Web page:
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    Well I was lucky in that I had several food panels done which identified a lot of my intolerances.I mean who would think eg. peas?
    Before this I was in a food prison of chicken, brocolli, carrots and brown rice. It was a nightmare.
  7. brenda

    brenda Senior Member

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    So you did not exclude salicylate when you went on the exclusion diet as brown rice carrots and broccoli contain it and also broccoli also contains oxalate so that was another common chemical in many foods that a lot of people have an intolerance to that you did not exclude.

    Salicytate is a kind of natural pesticide that is in most fruit and vegetables which sensitive people often develop intollerance to but I think it does not work like normal allergy.
  8. maryb

    maryb Senior Member

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    No I think mine was more about widening my choice of food and improving my massive reactions to some foods. As others say dizziness, feeling spaced out, need to sleep, stomach ache, nose and throat tingling within minutes of eating some stuff.
    Whether I'm also sensitive to salicytes I don't know I take a lot of aspirin - its the only pain killer that works.
    I don't eat anything with sulphites,nitrates or any preservatives that I know about though.

    Maybe one day I'll try to check whether I am sensitive to sal but for now.........
  9. Phil

    Phil

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    Personally I don't rely on any tests or food groups or what chemicals are in what foods. I eat the foods and see if I react. None of the theories I've heard of explain my reactions. There's only a few foods I can eat. For almost all of the time I've known I have been food reactive, I completely avoid the foods I'm reactive to. Very occasionally I eat the food as a test to see if I still react. Sometimes reactions to a food go away after a year or two. Usually they eventually come back. Most foods I rotate on a 5-7 day basis. Seven is better for me. The staple that I've been able to eat which is certain cuts of beef I have to eat multiple times of a day as there are so few other foods I can eat. It has never ever worked for me to try to acclimatize or slowly adjust or build resistance to a food. I either react or I don't and so I avoid.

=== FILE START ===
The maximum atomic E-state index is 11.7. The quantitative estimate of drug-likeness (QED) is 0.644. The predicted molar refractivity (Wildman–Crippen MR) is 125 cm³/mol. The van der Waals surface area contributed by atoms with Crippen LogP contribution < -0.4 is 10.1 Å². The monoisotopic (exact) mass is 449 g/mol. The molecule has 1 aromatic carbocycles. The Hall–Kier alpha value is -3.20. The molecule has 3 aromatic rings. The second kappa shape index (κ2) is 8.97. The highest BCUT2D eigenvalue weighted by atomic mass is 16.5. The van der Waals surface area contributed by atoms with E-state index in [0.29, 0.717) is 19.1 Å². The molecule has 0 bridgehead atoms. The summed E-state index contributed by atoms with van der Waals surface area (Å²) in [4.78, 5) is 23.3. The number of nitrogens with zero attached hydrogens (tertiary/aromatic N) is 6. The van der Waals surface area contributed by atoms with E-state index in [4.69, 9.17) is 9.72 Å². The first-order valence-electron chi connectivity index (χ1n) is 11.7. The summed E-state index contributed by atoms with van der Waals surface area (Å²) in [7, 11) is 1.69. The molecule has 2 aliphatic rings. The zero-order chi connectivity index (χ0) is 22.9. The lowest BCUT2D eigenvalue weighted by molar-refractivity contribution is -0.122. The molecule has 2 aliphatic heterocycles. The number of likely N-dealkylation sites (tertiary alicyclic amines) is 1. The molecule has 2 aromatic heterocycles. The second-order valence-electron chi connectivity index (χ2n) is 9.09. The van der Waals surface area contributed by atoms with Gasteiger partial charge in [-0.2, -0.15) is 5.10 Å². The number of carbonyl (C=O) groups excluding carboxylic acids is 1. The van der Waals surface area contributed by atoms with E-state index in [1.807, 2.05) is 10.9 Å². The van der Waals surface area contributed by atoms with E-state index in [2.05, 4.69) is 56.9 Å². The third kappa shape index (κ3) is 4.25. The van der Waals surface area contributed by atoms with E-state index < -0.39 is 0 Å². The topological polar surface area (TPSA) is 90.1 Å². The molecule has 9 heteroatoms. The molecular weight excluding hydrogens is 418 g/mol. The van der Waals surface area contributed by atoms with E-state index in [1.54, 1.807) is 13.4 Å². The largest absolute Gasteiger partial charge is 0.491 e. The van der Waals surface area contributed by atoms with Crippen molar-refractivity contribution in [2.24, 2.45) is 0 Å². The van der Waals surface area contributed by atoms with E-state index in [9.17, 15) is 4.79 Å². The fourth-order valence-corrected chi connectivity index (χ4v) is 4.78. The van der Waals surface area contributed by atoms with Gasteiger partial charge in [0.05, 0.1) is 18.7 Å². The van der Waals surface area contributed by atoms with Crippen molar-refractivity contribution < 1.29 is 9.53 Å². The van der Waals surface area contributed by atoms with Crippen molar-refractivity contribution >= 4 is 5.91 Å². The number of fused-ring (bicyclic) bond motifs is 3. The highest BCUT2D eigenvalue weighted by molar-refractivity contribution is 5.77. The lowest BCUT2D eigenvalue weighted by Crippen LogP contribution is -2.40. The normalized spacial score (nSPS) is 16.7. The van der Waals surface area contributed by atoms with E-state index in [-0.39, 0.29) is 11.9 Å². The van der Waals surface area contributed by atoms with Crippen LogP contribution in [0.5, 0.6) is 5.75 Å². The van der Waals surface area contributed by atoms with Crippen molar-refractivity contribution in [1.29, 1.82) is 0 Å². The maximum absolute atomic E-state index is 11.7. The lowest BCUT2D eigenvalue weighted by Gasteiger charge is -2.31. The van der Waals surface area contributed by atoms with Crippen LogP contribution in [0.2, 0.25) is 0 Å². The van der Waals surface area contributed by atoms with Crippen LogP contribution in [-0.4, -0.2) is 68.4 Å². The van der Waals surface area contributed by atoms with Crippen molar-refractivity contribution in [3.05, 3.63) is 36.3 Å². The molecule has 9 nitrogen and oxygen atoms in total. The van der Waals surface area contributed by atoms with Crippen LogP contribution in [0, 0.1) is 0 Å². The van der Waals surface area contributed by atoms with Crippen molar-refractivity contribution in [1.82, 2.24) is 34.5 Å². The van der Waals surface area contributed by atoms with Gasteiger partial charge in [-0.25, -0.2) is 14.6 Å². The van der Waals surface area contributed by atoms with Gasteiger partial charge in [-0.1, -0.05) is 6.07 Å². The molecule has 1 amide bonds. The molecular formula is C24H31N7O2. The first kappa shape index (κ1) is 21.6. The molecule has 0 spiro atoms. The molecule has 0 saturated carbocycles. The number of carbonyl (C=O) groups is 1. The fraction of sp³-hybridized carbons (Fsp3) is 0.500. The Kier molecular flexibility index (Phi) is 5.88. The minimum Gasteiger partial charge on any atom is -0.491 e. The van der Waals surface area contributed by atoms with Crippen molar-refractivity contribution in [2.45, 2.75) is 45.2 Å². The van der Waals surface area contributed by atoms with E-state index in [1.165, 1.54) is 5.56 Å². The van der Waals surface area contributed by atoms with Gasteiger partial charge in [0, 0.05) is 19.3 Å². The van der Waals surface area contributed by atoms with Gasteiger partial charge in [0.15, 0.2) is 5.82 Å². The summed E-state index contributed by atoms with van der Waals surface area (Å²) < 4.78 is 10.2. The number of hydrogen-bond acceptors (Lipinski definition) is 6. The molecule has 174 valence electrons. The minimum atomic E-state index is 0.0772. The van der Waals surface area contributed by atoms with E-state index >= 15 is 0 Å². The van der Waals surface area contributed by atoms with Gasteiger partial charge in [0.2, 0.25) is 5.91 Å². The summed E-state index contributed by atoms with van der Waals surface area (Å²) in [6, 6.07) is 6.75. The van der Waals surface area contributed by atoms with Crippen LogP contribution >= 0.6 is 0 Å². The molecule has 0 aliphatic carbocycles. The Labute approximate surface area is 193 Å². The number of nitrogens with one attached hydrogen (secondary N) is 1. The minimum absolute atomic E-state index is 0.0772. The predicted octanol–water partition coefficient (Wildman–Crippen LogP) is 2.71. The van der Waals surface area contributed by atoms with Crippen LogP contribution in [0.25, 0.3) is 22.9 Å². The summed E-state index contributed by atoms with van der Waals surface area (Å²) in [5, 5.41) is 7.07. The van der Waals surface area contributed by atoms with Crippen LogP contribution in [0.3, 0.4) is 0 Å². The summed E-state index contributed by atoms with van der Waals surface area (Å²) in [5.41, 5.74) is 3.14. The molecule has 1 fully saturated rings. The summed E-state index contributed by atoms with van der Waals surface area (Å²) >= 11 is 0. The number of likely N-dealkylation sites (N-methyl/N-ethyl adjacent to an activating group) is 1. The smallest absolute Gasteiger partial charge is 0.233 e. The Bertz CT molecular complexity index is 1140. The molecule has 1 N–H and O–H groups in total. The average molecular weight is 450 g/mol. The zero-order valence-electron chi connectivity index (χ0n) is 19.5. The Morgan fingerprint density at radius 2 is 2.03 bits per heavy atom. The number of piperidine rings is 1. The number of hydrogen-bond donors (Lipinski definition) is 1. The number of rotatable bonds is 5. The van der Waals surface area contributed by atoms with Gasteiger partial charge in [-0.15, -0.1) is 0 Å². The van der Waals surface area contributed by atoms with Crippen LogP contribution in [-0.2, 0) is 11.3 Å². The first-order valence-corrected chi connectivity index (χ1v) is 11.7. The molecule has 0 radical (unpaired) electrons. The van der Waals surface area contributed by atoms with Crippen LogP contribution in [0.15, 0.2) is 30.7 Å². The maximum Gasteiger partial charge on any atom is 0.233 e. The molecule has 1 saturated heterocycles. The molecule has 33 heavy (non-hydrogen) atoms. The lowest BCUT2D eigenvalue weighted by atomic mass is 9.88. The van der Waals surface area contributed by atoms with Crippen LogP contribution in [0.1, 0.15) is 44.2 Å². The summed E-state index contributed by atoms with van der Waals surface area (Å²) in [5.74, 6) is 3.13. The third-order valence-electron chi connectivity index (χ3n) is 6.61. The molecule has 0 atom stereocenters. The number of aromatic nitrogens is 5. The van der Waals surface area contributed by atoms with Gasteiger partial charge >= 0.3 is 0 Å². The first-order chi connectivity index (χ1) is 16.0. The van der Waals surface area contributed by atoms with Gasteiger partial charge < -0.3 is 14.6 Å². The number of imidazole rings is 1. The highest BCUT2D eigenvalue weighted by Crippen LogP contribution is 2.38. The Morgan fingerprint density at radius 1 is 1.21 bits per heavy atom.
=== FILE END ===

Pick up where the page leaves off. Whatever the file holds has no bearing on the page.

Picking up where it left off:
Not a desirable situation for sure - I guess I'm just suggesting be very very observant of the effects of what you eat and putting more reliance on those observations. At least that is what I've had to do. And yes that includes eating single foods at a meal and or having only one unknown at a meal. Last point, my reactions at least after my health fell to pieces where clear and easily discernible.
  10. Lotus97

    Lotus97 Senior Member

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    I found out recently that there's a protein in oats that's similar to gluten and so some people say you should also avoid oats even if they're "gluten-free". Does anyone else know about this? And do you avoid oats as much as wheat?
  11. MeSci

    MeSci Activity level: 6

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    Yes, oats contain avenins which are similar to gliadins, and some gluten-sensitive people are also sensitive to these.
  12. maryb

    maryb Senior Member

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    Yes I've tried gluten free oats and they give me the same symptoms as ordinary oats. I used to love oats - I was desperate to find some I could tolerate but sadly no.
  13. Lotus97

    Lotus97 Senior Member

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    When I found out that thing about oats my first thought wasn't "now I should also stop eating oats". It was actually "maybe I should eat more wheat":devil: I told that to my dad who is also avoiding gluten and he started laughing saying he was thinking the same thing. So far, me and my parents are still avoiding wheat, but still also eating some oats. I am trying to cut back on grains overall due to the caveman Paleo diet.